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31/08/2016

Agreement announced on approach for development on the Thames

Words: Laura Edgar
Teddington Lock

The Marine Management Organisation (MMO) and the Port of London Authority (PLA) have agreed on a streamlined approach to regulating development on the River Thames.

The Thames Concordat (pdf) [https://server1.pla.co.uk/assets/mmoplathamesconcordat.pdf] is a new set of principles both organisations will follow when they each have a regulatory remit.

Under the Marine and Coastal Access Act 2009 (MCAA), the MMO regulates activities in the marine area, including the tidal areas of the River Thames.

The PLA has a statutory responsibility for navigation, hydrodynamics, promoting the use of the river and for licensing works and dredging.

The agreement applies to areas where the duties of each organisation cross over. It covers from PLA’s seaward limits in the Outer Thames Estuary to its landward limits at Teddington Lock and tidal tributaries.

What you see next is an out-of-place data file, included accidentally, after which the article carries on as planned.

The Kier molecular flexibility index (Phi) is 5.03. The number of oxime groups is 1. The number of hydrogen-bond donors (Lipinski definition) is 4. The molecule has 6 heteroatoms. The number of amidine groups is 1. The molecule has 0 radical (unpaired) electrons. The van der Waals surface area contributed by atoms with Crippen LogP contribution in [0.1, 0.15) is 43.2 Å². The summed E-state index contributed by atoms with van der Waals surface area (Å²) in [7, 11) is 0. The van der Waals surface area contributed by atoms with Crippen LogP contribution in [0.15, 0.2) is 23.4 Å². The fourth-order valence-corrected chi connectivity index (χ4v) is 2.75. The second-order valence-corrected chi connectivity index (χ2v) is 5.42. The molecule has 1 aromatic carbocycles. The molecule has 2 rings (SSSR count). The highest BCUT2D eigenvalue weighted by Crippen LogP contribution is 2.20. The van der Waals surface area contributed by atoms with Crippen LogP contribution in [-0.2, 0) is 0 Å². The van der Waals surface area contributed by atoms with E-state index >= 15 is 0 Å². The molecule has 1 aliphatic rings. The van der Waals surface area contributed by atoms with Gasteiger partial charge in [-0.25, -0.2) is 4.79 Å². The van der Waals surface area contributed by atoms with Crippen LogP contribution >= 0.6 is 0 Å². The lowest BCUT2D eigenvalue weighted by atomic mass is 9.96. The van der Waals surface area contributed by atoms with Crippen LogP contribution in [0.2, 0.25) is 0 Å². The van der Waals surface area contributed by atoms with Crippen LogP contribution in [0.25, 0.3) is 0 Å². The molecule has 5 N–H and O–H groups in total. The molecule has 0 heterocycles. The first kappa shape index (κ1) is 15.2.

Shaun Nicholson, head of marine licensing, MMO, said the “agreement is a blueprint for setting out the more streamlined way in which we want to work in regulating activities in the Thames in future”.

Jim Trimmer, director of planning and environment, PLA added that the Thames Concordat “marks a step forward in developing more efficient regulation on the River Thames”.

“We look forward to further efficiency improvement through the Thames Tideway Tunnel project and ultimately the delegation of marine licensing powers to the PLA.”

Five key principles form the agreement, to be used when considering applications for development on the Thames where both organisations have a regulatory remit. They are:

  1. Provide a single point of entry into the regulatory system for seeking consent for development.

  2. Establish a single lead authority for coordinating the requirements of Environment Impact Assessment Directive or Habitats Regulations Assessments.

  3. Act on available opportunities for coordinating, dispensing or deferring regulatory responsibilities.

  4. Communicate the likely evidence requirements of all authorities as early as possible in the consent process.

  5. Coordinate the advice provided to applicants across their respective organisations.

More information can be found here.

Image credit | Jim Lockwood

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